Programmed cell death in cancer cells: Overcoming resistance through paraptosis-inducing compounds

Programmed cell death in cancer cells: Overcoming resistance through paraptosis-inducing compounds


Apoptosis, a type of programmed cell death (PCD), is a biological process through which unwanted cells are eliminated in multicellular organisms. In most cells, certain proteins known as “caspases” trigger apoptosis. This process is especially important for the treatment of cancer, since inducing cell death in cancer cells can help in their elimination.

Other than apoptosis, several types of PCDs occur in cells, including paraptosis, necroptosis, and autophagy. Of these, paraptosis is the most recently identified type of PCD, which is caused by the influx of excess calcium in the cells, leading to cell death.

Cancer cells often become resistant to drugs that induce apoptosis and other types of PCDs. In such cases, inducing paraptosis, which is not dependent on caspases, could act as a promising anti-cancer treatment. Hence, the development of compounds that can induce paraptosis in cancer cells is crucial.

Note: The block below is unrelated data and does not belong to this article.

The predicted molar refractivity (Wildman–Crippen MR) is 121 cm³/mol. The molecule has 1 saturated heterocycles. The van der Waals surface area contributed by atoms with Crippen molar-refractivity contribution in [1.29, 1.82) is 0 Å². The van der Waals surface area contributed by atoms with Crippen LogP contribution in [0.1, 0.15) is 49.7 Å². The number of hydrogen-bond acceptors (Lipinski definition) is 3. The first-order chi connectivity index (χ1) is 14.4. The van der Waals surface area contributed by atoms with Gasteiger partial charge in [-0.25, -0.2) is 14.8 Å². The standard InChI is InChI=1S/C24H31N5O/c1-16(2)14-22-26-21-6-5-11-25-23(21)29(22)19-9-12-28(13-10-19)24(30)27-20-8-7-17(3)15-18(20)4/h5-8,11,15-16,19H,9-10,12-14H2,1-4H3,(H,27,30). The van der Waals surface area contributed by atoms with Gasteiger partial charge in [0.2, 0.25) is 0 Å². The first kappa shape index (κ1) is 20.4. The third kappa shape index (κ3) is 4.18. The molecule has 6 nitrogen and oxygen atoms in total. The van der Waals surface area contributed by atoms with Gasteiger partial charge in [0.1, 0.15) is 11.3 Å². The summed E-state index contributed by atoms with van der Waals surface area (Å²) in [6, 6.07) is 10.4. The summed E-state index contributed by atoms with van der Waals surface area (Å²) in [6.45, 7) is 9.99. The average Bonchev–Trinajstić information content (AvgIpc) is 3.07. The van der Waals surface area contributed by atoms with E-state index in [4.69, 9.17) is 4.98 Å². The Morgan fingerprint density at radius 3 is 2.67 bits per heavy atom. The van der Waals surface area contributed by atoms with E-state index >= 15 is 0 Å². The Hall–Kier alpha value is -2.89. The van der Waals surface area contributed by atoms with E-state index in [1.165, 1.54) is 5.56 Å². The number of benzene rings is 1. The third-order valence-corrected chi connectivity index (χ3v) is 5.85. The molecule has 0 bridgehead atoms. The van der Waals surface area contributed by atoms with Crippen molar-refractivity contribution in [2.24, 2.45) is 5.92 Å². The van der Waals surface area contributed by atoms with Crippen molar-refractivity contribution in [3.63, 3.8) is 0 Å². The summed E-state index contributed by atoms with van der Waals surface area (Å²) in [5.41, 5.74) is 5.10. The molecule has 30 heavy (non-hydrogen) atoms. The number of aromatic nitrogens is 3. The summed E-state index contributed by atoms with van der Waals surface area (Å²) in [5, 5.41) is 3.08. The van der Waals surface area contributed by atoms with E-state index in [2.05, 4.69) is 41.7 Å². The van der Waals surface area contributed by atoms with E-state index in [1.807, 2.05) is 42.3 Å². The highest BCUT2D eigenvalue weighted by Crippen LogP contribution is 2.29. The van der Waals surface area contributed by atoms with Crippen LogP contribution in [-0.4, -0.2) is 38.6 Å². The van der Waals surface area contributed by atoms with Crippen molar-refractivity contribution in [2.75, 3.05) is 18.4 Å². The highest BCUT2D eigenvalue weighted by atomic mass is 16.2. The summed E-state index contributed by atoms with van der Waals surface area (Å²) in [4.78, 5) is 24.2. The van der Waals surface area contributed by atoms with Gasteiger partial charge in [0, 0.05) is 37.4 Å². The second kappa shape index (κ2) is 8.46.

To this end, a team of researchers from the Tokyo University of Science, led by Prof. Shin Aoki in collaboration with Mr. Kohei Yamaguchi and Dr. Kenta Yokoi, conducted a study to develop novel complex-peptide hybrids with paraptosis-inducing potential. This study was made available online on 11 April 2022, and subsequently published in Volume 33 of the journalBioconjugate Chemistry, on 20 April 2022.

“Previously, we synthesized an iridium complex-peptide hybrid compound and observed that it induced cell death in cancer cells, which was different from apoptosis. Since this compound was unlike other paraptosis-inducing compounds, we wanted to understand its mechanism of paraptosis induction. Our goal now is to synthesize new compounds and elucidate how they induce paraptosis in cells, before we share this crucial information with the public,” explains Prof. Aoki while discussing the team’s motivation behind this study.

The newly synthesized compounds were composed of a triptycene core — an aromatic hydrocarbon — with two or three cationic peptides made of the amino acids lysine and glycine (represented as KKKGG) through a C8 alkyl linker chain, at different positions of the triptycene units. As a result, three triptycene core hybrids (TPHs) were produced, namely, 5, syn-6, and anti-6.

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